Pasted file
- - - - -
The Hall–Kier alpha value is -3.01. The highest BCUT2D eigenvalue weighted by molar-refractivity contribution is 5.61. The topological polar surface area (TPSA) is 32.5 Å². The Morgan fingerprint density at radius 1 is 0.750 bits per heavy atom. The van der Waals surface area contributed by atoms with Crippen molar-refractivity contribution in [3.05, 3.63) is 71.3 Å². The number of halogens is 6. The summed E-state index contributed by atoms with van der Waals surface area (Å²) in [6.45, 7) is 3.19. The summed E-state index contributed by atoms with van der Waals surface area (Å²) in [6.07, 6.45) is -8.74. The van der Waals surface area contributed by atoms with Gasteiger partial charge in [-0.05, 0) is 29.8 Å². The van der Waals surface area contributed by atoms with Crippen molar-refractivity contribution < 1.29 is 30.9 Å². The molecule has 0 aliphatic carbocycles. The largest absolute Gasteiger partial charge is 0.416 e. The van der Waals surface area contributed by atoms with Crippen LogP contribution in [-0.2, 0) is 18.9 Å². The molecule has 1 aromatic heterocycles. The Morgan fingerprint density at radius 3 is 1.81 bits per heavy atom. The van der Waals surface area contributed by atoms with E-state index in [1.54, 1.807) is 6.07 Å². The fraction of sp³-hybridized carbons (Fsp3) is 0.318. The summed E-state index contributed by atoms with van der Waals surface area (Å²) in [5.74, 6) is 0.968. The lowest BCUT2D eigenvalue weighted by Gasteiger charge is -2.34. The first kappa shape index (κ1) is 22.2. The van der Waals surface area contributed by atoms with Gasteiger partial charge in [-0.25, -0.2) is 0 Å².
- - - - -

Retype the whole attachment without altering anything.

The Hall–Kier alpha value is -3.01. The highest BCUT2D eigenvalue weighted by molar-refractivity contribution is 5.61. The topological polar surface area (TPSA) is 32.5 Å². The Morgan fingerprint density at radius 1 is 0.750 bits per heavy atom. The van der Waals surface area contributed by atoms with Crippen molar-refractivity contribution in [3.05, 3.63) is 71.3 Å². The number of halogens is 6. The summed E-state index contributed by atoms with van der Waals surface area (Å²) in [6.45, 7) is 3.19. The summed E-state index contributed by atoms with van der Waals surface area (Å²) in [6.07, 6.45) is -8.74. The van der Waals surface area contributed by atoms with Gasteiger partial charge in [-0.05, 0) is 29.8 Å². The van der Waals surface area contributed by atoms with Crippen molar-refractivity contribution < 1.29 is 30.9 Å². The molecule has 0 aliphatic carbocycles. The largest absolute Gasteiger partial charge is 0.416 e. The van der Waals surface area contributed by atoms with Crippen LogP contribution in [-0.2, 0) is 18.9 Å². The molecule has 1 aromatic heterocycles. The Morgan fingerprint density at radius 3 is 1.81 bits per heavy atom. The van der Waals surface area contributed by atoms with E-state index in [1.54, 1.807) is 6.07 Å². The fraction of sp³-hybridized carbons (Fsp3) is 0.318. The summed E-state index contributed by atoms with van der Waals surface area (Å²) in [5.74, 6) is 0.968. The lowest BCUT2D eigenvalue weighted by Gasteiger charge is -2.34. The first kappa shape index (κ1) is 22.2. The van der Waals surface area contributed by atoms with Gasteiger partial charge in [-0.25, -0.2) is 0 Å².